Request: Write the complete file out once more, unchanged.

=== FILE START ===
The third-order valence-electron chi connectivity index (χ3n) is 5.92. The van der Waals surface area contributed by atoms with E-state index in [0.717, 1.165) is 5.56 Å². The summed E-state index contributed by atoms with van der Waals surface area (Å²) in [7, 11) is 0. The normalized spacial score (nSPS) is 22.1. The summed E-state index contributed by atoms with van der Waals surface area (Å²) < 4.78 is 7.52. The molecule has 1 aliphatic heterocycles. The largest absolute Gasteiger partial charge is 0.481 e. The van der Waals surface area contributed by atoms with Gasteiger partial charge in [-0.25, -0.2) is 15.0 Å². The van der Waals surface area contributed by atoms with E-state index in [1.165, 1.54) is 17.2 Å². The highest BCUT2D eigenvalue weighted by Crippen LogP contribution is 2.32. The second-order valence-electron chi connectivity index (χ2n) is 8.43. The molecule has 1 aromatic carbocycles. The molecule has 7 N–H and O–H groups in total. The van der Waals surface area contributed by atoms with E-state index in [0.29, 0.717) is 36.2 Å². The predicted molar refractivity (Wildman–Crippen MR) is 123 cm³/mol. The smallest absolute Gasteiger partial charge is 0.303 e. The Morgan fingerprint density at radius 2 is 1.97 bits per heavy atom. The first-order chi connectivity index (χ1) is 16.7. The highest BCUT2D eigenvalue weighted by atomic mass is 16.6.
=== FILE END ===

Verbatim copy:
The third-order valence-electron chi connectivity index (χ3n) is 5.92. The van der Waals surface area contributed by atoms with E-state index in [0.717, 1.165) is 5.56 Å². The summed E-state index contributed by atoms with van der Waals surface area (Å²) in [7, 11) is 0. The normalized spacial score (nSPS) is 22.1. The summed E-state index contributed by atoms with van der Waals surface area (Å²) < 4.78 is 7.52. The molecule has 1 aliphatic heterocycles. The largest absolute Gasteiger partial charge is 0.481 e. The van der Waals surface area contributed by atoms with Gasteiger partial charge in [-0.25, -0.2) is 15.0 Å². The van der Waals surface area contributed by atoms with E-state index in [1.165, 1.54) is 17.2 Å². The highest BCUT2D eigenvalue weighted by Crippen LogP contribution is 2.32. The second-order valence-electron chi connectivity index (χ2n) is 8.43. The molecule has 1 aromatic carbocycles. The molecule has 7 N–H and O–H groups in total. The van der Waals surface area contributed by atoms with E-state index in [0.29, 0.717) is 36.2 Å². The predicted molar refractivity (Wildman–Crippen MR) is 123 cm³/mol. The smallest absolute Gasteiger partial charge is 0.303 e. The Morgan fingerprint density at radius 2 is 1.97 bits per heavy atom. The first-order chi connectivity index (χ1) is 16.7. The highest BCUT2D eigenvalue weighted by atomic mass is 16.6.